It is in this vein, that we would like to introduce a NEW monthly column (in addition to “Style Icon” “Color Coding” and “Would You Wear?”) on Wear Your Invisible Crown. It will be called “A Study in Contrasts” and it will examine ensembles that seem atrocious-looking on paper, but in reality, exude pure intrigue. Tulle skirts with blazers, leather with lace, military camo with chiffon...You get the gist.

Photo via Elle Brazil

       In conclusion, I’m quite happy that I shrugged off my gypsy costume in favor of being a young woman experiencing an identity crisis. Because of it, I was prompted to reevaluate my definition of fashion and style. For all the hyped materialism and intimidation that fashion imparts, it still is—at its very core—a reflection of creativity and of the (often baffled) “self.”


  1. you were dressed superbly stylish on purim... wish my camera worked to snap a pic :)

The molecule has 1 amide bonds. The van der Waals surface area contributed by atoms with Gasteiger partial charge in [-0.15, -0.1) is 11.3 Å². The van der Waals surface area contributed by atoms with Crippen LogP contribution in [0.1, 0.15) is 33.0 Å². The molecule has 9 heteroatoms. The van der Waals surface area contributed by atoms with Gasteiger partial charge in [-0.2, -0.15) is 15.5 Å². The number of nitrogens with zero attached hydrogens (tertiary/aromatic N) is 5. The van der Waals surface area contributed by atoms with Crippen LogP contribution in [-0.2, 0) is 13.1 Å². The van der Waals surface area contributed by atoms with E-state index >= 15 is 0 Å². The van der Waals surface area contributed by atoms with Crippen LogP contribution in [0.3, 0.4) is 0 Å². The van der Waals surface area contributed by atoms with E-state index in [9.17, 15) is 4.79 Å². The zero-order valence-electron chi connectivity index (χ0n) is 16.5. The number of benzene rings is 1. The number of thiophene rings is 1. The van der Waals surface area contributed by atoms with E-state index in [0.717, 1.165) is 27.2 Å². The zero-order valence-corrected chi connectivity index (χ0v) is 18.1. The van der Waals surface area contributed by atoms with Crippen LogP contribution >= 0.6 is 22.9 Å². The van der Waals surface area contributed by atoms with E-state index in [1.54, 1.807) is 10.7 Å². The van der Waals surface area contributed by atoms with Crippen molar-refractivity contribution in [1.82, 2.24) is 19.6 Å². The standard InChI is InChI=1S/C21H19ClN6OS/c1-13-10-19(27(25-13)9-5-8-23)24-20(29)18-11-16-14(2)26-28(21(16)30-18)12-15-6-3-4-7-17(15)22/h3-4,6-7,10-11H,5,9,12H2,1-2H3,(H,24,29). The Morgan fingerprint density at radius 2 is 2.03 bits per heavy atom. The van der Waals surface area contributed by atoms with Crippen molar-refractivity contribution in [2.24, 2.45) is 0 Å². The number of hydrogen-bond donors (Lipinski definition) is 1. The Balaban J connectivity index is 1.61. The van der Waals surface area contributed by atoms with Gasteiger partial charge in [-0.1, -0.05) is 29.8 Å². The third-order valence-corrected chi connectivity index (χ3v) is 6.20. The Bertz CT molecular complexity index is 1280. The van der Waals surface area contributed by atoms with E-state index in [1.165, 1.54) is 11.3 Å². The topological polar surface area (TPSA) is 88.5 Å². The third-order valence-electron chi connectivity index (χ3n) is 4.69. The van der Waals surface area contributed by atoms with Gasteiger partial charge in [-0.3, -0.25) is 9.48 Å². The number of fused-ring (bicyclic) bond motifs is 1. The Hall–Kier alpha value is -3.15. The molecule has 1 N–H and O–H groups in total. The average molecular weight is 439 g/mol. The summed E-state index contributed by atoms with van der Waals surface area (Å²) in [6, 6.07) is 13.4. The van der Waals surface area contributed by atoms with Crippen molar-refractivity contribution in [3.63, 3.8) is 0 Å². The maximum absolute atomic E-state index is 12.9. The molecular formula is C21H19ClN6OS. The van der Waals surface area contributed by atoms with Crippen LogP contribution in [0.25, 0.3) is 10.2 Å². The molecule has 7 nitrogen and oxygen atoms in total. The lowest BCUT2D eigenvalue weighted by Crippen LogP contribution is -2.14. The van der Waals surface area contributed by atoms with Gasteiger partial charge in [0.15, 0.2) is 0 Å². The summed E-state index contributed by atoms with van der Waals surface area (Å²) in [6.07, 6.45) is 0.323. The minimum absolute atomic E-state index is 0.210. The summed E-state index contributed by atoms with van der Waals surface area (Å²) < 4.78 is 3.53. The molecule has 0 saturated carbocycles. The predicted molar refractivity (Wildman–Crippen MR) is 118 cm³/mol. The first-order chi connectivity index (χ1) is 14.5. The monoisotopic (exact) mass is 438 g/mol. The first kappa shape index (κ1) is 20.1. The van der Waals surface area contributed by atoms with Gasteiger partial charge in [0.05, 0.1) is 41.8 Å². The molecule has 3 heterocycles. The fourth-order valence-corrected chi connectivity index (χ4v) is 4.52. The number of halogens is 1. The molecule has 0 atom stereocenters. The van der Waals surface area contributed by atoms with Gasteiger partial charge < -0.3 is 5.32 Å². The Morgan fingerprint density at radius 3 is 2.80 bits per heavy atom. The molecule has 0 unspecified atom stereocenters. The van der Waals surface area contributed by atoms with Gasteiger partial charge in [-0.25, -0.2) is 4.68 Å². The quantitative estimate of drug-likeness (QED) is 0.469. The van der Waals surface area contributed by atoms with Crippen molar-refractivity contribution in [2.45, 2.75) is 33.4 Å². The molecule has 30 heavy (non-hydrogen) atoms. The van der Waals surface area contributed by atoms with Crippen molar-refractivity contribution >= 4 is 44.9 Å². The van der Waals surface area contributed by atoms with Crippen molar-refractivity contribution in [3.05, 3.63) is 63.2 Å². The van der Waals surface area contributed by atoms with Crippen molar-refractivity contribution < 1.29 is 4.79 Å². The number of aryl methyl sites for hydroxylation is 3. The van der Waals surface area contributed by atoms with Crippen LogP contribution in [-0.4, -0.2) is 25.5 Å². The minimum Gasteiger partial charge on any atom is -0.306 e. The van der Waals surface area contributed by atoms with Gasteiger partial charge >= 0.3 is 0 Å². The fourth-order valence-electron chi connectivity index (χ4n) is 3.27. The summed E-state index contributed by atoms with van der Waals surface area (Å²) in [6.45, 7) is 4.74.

2. Thank you Anon! :) Wish that was the case too. Oh well. At least it works now.

  3. I guess that explains why I dress in T-shirts and long denim skirts more suitable for a young teenager than a college student- on the outside I'm in my twenties, but on the inside I'm really young. Part of it may have to do with my birthday being in the first Adar (which only comes around every so often). I still haven't gotten a mickey mouse shirt yet,even though I've seen it on a couple of my fellow college students (the ones who are gorgeous enough to get away with wearing anything.)

  4. Haha. I love the Adar joke. As the saying goes, "You are what you wear" Kidding. In all seriousness though, you look excellent in bright colors(especially in regard to nail polish). They reflect your vivacious spirit.

  5. I agree! Of course, we must always remember that the most important thing is to have good midos!

  6. "Anonymous"(ahem): You're too funny.